Three and Four Wire Winters
When it comes to measuring snowfall, Steamboat’s agricultural ranches use an imprecise yet valuable method to keep track of Mother Nature’s winter bounty. Wires on a fence are helpful indicators to ranchers as to how much snow has piled up and what it means for the spring and summer seasons ahead. While Steamboat Resort measures snowfall precisely on staked platforms, Steamboat’s ranchers measure snowfall based on the height of their barbed wire fences.
It is unclear when the terms “three wire” or “four wire” winter were officially coined, but most ranchers today have been using the terms their whole lives. For Jim Stanko, the third-generation owner of Stanko Ranch, he recalls using the terms as a young child growing up in the 1950’s. “Ranching families used the term three wire winter,” he explains, “but not so much the town people. They were more interested in the snow piled up on the roads from the snowplows,” said Stanko. Also, according to Stanko, “ranchers don’t take the time to measure snow with stakes, so instead, they compare snowfall amounts to their barbed wire fences.”
As for what a three wire winter versus a four wire winter means, the interpretation of the term varies from ranch to ranch. Long-time rancher Marsha Daughenbaugh noted the difference depends mostly on the cattle operation that the ranch is running. At her ranch, the Rocking C Bar Ranch, they only use three wires on their fences, which means the top wire is about three feet high. Because they do not keep yearling cattle, which tend to be more rambunctious and curious, they do not need a fourth wire on their fencing to keep those cattle in. Daughenbaugh also explained that having only three wires helps the deer and elk herds migrate in heavy snowfall, which some ranches need to consider more than others depending on migratory paths.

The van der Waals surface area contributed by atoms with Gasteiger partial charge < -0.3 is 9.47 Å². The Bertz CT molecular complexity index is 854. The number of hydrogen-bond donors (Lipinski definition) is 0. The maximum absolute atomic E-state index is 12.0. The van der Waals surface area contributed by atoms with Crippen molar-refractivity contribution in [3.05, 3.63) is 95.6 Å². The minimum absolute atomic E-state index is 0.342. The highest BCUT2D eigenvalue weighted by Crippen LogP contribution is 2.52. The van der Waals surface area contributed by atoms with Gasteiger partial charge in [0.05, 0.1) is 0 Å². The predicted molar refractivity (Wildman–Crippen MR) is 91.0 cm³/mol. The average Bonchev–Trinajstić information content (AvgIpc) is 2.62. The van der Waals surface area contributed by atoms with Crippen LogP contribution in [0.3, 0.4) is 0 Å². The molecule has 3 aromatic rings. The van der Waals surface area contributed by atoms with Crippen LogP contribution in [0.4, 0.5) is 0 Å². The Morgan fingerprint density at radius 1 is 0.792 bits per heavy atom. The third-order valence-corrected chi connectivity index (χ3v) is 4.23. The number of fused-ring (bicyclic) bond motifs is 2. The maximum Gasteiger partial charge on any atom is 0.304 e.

By law in the state of Colorado, all agricultural fences must have at least three wires. Stanko uses four wires to secure his ranch, and that fourth wire usually measures about four feet in height. Since 1907, the 640-acre Stanko ranch has been in operation, so these long-time ranchers are well versed in knowing exactly what a three wire versus a four wire winter means. When snow hits that third wire, that means it is a normal winter and there will be plenty of snow for spring moisture. But when snow hits that fourth wire, Stanko gets concerned that winter might be longer than they had wanted.
As with most things in life, there are pros and cons. When it comes to a three wire or more winter, ranchers look forward to the bountiful spring moisture to fill their irrigation ditches. They know that the chances are much better for a healthier season and healthier grasses growing on the valley floor. However, more snowfall stacked up on their fence wires also means more wintertime snow removal and more fence repair in the spring. As the snow melts, it becomes heavy and pulls the barbed wire fences to a point of needing repair. While the irrigation ditches may be filled and the grasses may be growing brilliantly green, ranchers will be hard at work repairing stretched fence wires from a three or four wire winter.
And as for this season, Daughenbaugh reports a solid three wire winter plus as the snow has completely covered the wires and even the fence posts in most places at the Rocking C Bar Ranch. At the Stanko Ranch, it is about the same depth as the third wire is completely covered and the snow accumulation is approaching the fourth wire. As of February 20, Steamboat Resort has officially reported 340 inches so far this season. While Steamboat Resort is reporting an eight-and-a-half-foot base at the summit and a six-foot base at mid-mountain, Steamboat’s beloved ranchers are unofficially reporting a three-and-a-half wire winter so far. With a snowy week ahead, Steamboat Resort will likely hit that 350-inch mark for the season and Steamboat’s ranchers may soon be reporting a four wire winter in Steamboat Springs.
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